Introducing the New Ruger American Rimfire Long-Range Target Rifle

This new rimfire is for practicing long-range shooting on a budget. (Photo: Ruger)

Buried in a flurry of new releases from Ruger this year is a new rimfire rifle for longer-range shooting. The new Ruger American Rimfire Long-Range Target rifle is built for honing long-range shooting skills on a micro scale.

The Long-Range Target rifle is chambered for .22 Long Rifle and is built like a bench rest shooter only smaller. Weighing in at 8 pounds unloaded without any optics recoil will be a non-issue for this rimfire rifle, even for small and young shooters.

The Long-Range Target is a two-tone rifle with a black barrel and action and a brown stock with black highlights and speckles. The stock is fully adjustable with an adjustable cheek riser and buttstock spacers to set the length of pull.

The stock is modular with interchangeable buttpads, quick-detach sling swivel sockets and M-Lok slots along the 6-o’clock flat of the forend.

It carries and handles like a lightweight bench rifle with its fully adjustable modular stock and vertical target pistol grip. (Photo: Ruger)

It is of course based on Ruger’s immensely successful Ruger American Rimfire bolt-action rifle which accepts standard and many aftermarket 10/22 magazines. The barrel is free-floating as the action uses their Power Bedding system for repeatable accuracy.

The rifle comes with a 22-inch long threaded bull barrel with a .860-inch barrel profile. It has 1/2-28 threads for the most popular muzzle devices and suppressors. With the extra-long barrel and manual action the Long-Range Target will make a fantastic suppressor host.

It comes with a knurled thread protector included along with one 10-round BX-1 flush-fitting magazine and Ruger’s Marksman Adjustable match trigger. The trigger is adjustable between 3 and 5 pounds of pull.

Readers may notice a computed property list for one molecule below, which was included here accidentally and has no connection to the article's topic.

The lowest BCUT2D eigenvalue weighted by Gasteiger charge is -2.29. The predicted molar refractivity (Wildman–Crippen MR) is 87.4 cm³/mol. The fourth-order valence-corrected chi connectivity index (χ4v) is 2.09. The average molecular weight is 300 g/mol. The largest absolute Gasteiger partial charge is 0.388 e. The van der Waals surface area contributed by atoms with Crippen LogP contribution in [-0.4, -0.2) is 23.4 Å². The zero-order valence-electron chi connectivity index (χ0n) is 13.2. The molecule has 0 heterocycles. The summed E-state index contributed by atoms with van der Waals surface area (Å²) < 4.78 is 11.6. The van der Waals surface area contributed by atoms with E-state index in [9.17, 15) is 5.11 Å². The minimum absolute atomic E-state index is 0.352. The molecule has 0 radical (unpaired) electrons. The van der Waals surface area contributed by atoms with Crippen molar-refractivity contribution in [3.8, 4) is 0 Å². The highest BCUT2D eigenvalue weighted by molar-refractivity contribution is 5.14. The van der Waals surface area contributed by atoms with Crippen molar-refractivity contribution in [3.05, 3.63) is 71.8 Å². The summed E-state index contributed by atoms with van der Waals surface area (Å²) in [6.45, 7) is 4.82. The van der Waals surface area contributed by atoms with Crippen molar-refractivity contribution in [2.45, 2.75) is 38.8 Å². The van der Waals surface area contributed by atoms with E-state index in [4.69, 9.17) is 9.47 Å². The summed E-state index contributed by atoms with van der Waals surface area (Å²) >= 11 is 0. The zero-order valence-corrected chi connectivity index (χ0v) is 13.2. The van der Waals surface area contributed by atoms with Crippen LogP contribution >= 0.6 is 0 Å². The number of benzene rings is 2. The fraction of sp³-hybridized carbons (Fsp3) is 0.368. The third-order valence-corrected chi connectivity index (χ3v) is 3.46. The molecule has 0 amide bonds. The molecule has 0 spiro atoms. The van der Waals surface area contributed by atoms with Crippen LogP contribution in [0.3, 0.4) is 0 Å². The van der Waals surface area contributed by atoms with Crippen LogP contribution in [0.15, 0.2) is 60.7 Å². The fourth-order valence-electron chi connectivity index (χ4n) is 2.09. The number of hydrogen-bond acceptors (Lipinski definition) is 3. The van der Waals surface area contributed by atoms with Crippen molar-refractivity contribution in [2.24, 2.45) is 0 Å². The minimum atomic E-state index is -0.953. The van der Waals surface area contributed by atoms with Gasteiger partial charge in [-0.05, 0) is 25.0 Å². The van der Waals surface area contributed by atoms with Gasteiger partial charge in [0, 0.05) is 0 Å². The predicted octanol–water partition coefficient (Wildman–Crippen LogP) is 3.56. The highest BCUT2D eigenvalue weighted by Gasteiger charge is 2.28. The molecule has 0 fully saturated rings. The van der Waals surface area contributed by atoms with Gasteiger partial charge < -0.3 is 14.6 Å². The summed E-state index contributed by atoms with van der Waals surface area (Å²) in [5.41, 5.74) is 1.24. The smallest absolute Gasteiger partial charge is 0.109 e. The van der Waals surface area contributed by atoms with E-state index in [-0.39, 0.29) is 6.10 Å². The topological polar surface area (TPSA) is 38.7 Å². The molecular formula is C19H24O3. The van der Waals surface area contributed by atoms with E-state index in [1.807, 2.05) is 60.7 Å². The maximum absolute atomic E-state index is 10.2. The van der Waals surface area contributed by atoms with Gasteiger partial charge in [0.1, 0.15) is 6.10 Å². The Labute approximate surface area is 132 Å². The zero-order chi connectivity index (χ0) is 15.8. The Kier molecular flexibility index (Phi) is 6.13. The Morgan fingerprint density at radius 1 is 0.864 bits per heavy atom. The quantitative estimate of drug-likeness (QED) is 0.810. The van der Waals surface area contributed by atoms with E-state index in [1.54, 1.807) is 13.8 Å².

The rifle is optics-ready, intended for use with a scope and not iron sights. It does have an aluminum Picatinny scope rail factory installed.

See Also: Ruger Custom Shop: Super GP100 in 9mm, Koenig 1911s in .45ACP – SHOT Show 2020

And while this is intended for serious work it’s also priced to be competitive. The Long-Range Target comes with a $599 suggested retail price, which means real-world pricing starting around $500 or so in stores and online.

Granted that doesn’t include the optic and possibly a sling or ammo but that is a very attractive price for anyone looking for a specialized .22 that’s good to go almost right out of the box.

If you were thinking about getting a rimfire rifle to practice your long-range shooting skills on a budget, this new Ruger American Rimfire may be too hard to pass up. For more visit the Ruger website.

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About the author: Max Slowik is a writer with over a dozen years of experience and is a lifelong shooter. He has unwavering support for the Second Amendment and the human right to self-defense. His ambition is to follow Thomas Paine, as a journalist by profession and a propagandist by inclination.

{ 3 comments… add one }
  • Scotty Gunn February 15, 2020, 3:08 pm

    It looks interesting, but personally I think it is over priced for what it is. Mid threes would be more appropriate.

  • Will Drider February 14, 2020, 2:35 pm

    Sounds interesting. We need a few range reports on how it performs with Match and bulk ammo. “Long Range” for a rimfire is not universally defined. Most rim fire rifles are accuracy tested at at ranges well below 100 yards. Any review not done under less than optimim conditions or include excuses like “with my old eyes” isn’t worth printing because this gun is about Long Range Target Shooting. I notice the absence of any Ruger claim for accuracy?

    • Bruce Flemings February 15, 2020, 11:05 am

      I was lucky enough to land one before SHOT exposure. I’ve only had it out once so far and it was grouping about 2″ at 100 with cheaper standard velocity match ammo. Like you, I’m bending my head around the new benchmarks for 22LR accuracy at 100 yards. I’m also curious about the accuracy “penalty” allowed for a $400 rifle like this one vs. a $4000+ rifle.

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